14. The Eagle Represents War and Peace
The symbolism of the eagle on the back of the dollar bill has always been intentionally paradoxical. The bird holds arrows in its left talon, representing war, and an olive branch in its right talon, representing peace.
15. Find out Where Your Dollar Bills Were Issued
A bill’s serial number can tell you which bank issued it. The letters in the serial number stand for:
- A = Boston
- B = New York
- C = Philadelphia
- D = Cleveland
- E = Richmond
- F = Atlanta
- G = Chicago
- H = St. Louis
- I = Minneapolis
- K = Dallas
- L = San Francisco
16. $1 isn’t the Most Common Bill Around
According to the Federal Reserve, there are 13.1 billion one-dollar bills in circulation. The $100 bill, meanwhile, boasts a circulation of 16.4 billion, according to the Federal Reserve (as of 2020). 
17. Your Dollar Bill Has a Small Spider Figure on the Top Left Corner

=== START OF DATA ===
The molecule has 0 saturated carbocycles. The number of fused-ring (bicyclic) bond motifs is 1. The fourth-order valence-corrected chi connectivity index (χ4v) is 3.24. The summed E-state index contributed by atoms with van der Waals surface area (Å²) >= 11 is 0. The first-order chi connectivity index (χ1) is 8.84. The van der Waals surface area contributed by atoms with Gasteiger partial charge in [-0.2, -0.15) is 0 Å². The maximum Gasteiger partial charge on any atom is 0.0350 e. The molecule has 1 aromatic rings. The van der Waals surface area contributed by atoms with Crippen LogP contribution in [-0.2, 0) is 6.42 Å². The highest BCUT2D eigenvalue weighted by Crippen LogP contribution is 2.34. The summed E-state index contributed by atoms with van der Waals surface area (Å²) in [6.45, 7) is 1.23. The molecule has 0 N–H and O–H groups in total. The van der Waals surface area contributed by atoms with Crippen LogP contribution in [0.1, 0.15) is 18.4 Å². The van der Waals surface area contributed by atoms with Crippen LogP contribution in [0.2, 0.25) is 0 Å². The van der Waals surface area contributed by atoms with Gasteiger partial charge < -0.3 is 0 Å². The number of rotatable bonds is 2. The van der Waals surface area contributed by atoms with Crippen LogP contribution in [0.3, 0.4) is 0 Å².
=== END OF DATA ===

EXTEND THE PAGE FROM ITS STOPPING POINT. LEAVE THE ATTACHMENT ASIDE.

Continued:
Look closely at the top right corner of a dollar bill. Some believe that there is either a spider or an owl hidden in the pattern on the “webbing.”
18. There are some $5,000 and $10,000 Bills in Existence
Decades ago, the Federal Reserve printed currency in denominations of $500, $1,000, $5,000, and $10,000. These bills were primarily used for bank transfer payments before more advanced money-transfer systems came into common use.
Production of these big bills came to a halt during World War II, and in 1969 the Secretary of the Treasury announced that the department would stop distributing them.
However, there are only a few hundred $5,000 and $10,000 bills in existence. Collectors may pay a premium for them.
19. Your House Might be Made of Money
You may not realize it, but you’re surrounded by old dollar bills. When worn-out bills fall out of circulation, they’re shredded by the Federal Reserve. The Fed then sells the shredded bills to companies that use them for insulation and other building materials.
20. Dollar Bills are Quite Durable
The process of simply wearing out a dollar bill is difficult. The Bureau of Engraving and Printing (BEP) states that a bill must be folded back and forth 4,000 times before it tears. 
The design of the dollar bill is deceptively simple — and extremely clever. Among its numerous iconic symbols, the most important are the Latin phrase “E pluribus unum” (which means “Out of many, one”) and 13 stars representing the 13 original colonies that ultimately became part of the United States.